to hand control of Namibia to the United Nations.
(Tragically, UN Commissioner N°7 Bernt Carlsson
was not present at the signing ceremony. He was killed
on flight Pan Am 103 which exploded over Lockerbie,
Scotland on December 21, 1988 en route from London
to New York. South African foreign minister, Pik Botha,
and an official delegation of 22 had a lucky escape.
Their booking on Pan Am 103 was cancelled at the last
minute and Pik Botha, together with a smaller delegation,
caught the earlier Pan Am 101 flight to New York.)
UNSCR 435 officially started on April 1, 1989, when
the South African-appointed Administrator General,
Louis Pienaar, began the territory's transition to
independence. Former UN Commissioner N°5 and now
UN Special Representative Martti Ahtisaari arrived
in Windhoek in April 1989 to head the UN Transition
Assistance Group's (UNTAG) observer mission.
The transition got
off to a shaky start because, contrary to SWAPO President
Sam Nujoma's written assurances to the UN Secretary
General to abide by a cease-fire and repatriate only
unarmed Namibians, it was alleged that approximately
2,000 armed members of the People's Liberation Army
of Namibia (PLAN) SWAPO's military wing, crossed the
border from Angola in an apparent attempt to establish
a military presence in northern Namibia. UNTAG's Martti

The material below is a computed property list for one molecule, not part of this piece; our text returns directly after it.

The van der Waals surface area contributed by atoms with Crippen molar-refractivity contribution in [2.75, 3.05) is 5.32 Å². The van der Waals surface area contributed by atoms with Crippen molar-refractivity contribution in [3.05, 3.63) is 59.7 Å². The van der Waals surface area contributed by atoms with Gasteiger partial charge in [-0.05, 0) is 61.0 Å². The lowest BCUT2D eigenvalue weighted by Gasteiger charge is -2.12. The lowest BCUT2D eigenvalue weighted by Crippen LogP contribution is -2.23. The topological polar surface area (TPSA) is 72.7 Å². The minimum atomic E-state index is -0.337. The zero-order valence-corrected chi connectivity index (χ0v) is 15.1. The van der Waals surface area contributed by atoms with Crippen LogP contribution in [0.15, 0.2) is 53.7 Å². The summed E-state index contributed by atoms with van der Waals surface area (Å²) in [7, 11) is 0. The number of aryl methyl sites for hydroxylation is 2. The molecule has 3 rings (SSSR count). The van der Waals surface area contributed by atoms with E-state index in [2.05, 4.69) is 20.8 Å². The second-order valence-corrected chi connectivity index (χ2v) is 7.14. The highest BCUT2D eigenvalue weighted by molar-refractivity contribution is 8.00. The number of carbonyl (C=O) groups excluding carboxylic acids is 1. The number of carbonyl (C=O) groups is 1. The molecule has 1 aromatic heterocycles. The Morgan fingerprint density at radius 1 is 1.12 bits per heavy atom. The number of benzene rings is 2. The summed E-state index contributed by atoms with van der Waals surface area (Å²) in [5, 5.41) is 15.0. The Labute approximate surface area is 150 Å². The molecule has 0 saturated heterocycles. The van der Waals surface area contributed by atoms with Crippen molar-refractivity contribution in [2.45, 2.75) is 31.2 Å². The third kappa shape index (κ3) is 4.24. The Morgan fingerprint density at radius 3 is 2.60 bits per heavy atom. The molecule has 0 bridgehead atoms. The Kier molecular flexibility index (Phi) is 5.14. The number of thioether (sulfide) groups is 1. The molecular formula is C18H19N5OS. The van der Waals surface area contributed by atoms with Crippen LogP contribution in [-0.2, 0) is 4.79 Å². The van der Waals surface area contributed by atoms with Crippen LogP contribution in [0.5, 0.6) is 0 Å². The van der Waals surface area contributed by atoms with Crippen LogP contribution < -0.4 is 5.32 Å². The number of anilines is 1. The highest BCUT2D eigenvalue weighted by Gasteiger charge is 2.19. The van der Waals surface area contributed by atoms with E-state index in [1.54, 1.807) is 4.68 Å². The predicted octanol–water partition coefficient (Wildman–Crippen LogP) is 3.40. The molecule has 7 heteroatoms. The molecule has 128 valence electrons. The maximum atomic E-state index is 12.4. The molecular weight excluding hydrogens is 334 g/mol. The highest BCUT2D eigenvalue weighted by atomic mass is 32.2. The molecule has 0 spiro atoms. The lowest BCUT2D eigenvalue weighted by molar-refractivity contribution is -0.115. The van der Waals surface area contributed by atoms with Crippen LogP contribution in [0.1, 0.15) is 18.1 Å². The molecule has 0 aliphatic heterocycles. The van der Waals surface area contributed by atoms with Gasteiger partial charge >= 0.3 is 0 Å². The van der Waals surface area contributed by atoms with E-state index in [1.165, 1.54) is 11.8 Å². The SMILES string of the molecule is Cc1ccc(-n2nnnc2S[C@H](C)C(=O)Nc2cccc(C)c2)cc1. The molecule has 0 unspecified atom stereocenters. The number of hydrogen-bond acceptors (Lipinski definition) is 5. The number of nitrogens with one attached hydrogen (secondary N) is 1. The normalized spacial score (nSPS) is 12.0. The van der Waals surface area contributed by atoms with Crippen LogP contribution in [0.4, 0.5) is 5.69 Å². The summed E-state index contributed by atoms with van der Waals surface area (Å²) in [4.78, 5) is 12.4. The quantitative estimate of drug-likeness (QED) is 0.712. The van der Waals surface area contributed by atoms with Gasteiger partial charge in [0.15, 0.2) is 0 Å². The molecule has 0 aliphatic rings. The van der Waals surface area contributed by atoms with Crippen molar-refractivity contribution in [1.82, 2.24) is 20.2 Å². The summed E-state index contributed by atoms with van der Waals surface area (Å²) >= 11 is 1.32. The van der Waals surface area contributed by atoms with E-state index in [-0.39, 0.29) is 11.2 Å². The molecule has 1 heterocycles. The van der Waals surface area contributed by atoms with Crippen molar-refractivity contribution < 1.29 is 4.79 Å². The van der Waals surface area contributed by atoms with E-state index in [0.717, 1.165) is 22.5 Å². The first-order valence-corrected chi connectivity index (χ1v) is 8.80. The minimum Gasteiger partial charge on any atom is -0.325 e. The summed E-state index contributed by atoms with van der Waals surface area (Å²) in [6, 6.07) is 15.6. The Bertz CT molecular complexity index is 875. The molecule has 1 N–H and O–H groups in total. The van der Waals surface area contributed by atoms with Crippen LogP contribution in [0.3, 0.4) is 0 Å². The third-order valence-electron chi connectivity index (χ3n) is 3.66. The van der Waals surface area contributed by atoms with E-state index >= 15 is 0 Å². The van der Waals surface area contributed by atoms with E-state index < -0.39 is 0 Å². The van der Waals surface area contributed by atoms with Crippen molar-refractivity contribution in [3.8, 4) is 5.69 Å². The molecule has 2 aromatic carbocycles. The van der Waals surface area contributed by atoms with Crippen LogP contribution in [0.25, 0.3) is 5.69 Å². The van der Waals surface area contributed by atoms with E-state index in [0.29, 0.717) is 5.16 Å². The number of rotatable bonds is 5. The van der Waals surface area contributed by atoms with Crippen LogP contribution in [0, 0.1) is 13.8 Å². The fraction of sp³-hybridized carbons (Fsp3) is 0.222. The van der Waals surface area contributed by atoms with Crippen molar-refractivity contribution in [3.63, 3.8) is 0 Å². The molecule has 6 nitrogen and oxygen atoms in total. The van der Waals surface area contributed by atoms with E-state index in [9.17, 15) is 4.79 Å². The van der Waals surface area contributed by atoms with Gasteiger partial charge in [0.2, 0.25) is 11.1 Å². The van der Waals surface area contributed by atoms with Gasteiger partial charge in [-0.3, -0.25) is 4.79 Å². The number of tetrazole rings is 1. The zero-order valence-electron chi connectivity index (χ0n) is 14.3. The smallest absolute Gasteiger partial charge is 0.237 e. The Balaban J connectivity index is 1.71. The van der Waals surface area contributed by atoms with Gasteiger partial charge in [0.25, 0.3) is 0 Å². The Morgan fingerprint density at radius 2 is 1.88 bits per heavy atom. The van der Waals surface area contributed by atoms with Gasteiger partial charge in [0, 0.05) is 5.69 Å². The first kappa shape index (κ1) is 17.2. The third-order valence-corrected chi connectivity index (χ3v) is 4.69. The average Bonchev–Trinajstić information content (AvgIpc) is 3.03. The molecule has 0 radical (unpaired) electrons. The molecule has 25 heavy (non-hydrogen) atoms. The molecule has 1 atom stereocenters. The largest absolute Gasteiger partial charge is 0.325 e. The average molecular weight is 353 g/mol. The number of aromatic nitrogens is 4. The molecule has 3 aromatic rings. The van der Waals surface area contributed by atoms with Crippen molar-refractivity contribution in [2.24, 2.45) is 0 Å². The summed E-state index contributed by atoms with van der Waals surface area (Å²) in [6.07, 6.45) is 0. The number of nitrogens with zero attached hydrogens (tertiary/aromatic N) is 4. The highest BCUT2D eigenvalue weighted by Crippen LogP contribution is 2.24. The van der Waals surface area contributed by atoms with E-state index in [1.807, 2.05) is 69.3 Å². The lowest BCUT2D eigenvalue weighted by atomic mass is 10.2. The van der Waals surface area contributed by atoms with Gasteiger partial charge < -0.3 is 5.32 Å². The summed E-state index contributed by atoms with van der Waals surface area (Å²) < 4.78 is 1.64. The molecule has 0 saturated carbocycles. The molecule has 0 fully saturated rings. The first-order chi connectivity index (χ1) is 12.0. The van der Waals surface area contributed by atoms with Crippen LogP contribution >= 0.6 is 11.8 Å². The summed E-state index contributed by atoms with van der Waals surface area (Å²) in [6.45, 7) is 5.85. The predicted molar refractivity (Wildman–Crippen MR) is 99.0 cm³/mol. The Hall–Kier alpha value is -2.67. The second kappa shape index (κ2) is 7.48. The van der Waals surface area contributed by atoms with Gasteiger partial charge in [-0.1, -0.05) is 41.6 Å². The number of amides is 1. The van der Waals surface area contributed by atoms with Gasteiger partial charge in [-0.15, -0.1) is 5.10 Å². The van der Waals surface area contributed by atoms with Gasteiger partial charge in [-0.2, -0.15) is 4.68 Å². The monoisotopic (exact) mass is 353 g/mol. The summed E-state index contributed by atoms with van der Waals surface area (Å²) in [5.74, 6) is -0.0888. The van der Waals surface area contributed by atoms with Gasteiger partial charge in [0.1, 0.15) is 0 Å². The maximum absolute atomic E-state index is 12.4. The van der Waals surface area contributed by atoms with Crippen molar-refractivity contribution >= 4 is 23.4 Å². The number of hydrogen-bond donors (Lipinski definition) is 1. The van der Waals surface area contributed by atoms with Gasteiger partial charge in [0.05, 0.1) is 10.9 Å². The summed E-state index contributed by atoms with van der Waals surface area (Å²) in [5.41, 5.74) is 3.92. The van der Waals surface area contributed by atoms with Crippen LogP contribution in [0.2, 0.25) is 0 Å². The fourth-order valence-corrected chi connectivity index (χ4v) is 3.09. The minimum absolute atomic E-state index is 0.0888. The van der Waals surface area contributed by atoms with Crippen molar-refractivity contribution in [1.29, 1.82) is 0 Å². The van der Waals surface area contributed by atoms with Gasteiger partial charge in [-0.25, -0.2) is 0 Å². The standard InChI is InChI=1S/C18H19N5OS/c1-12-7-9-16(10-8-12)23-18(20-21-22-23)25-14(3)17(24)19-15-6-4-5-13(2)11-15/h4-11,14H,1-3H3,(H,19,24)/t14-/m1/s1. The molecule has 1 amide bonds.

Ahtisaari took advice from British Prime Minister,
Margaret Thatcher, who was visiting Southern Africa
at the time, and authorized a limited contingent of
South African troops to aid the South West African
police in restoring order. A period of intense fighting
followed, during which 375 PLAN fighters were killed.
At a hastily arranged meeting of the Joint Monitoring
Commission in Mount Etjo, a game park outside Otjiwarongo,
it was agreed to confine the South African forces
to base and return PLAN elements to Angola. While
that problem was resolved, minor disturbances in the
north continued throughout the transition period.
In October 1989,
under orders of the UN Security Council, Pretoria
was forced to demobilize some 1,600 members of Koevoet
(Afrikaans for crowbar). The Koevoet issue had been
one of the most difficult UNTAG faced. This counter-insurgency
unit was formed by South Africa after the adoption
of UNSCR 435, and was not, therefore, mentioned in
the Settlement Proposal or related documents. The
UN regarded Koevoet as a paramilitary unit which ought
to be disbanded but the unit continued to deploy in
the north in armoured and heavily armed convoys. In
June 1989, the Special Representative told the Administrator-General
that this behavior was totally inconsistent with the
Settlement Proposal, which required the police to
be lightly armed. Moreover, the vast majority of the
Koevoet personnel were quite unsuited for continued
employment in the South-West Africa Police (SWAPOL).
The Security Council, in its resolution 640 (1989)
of August 29, therefore demanded the disbanding of
Koevoet and dismantling of its command structures.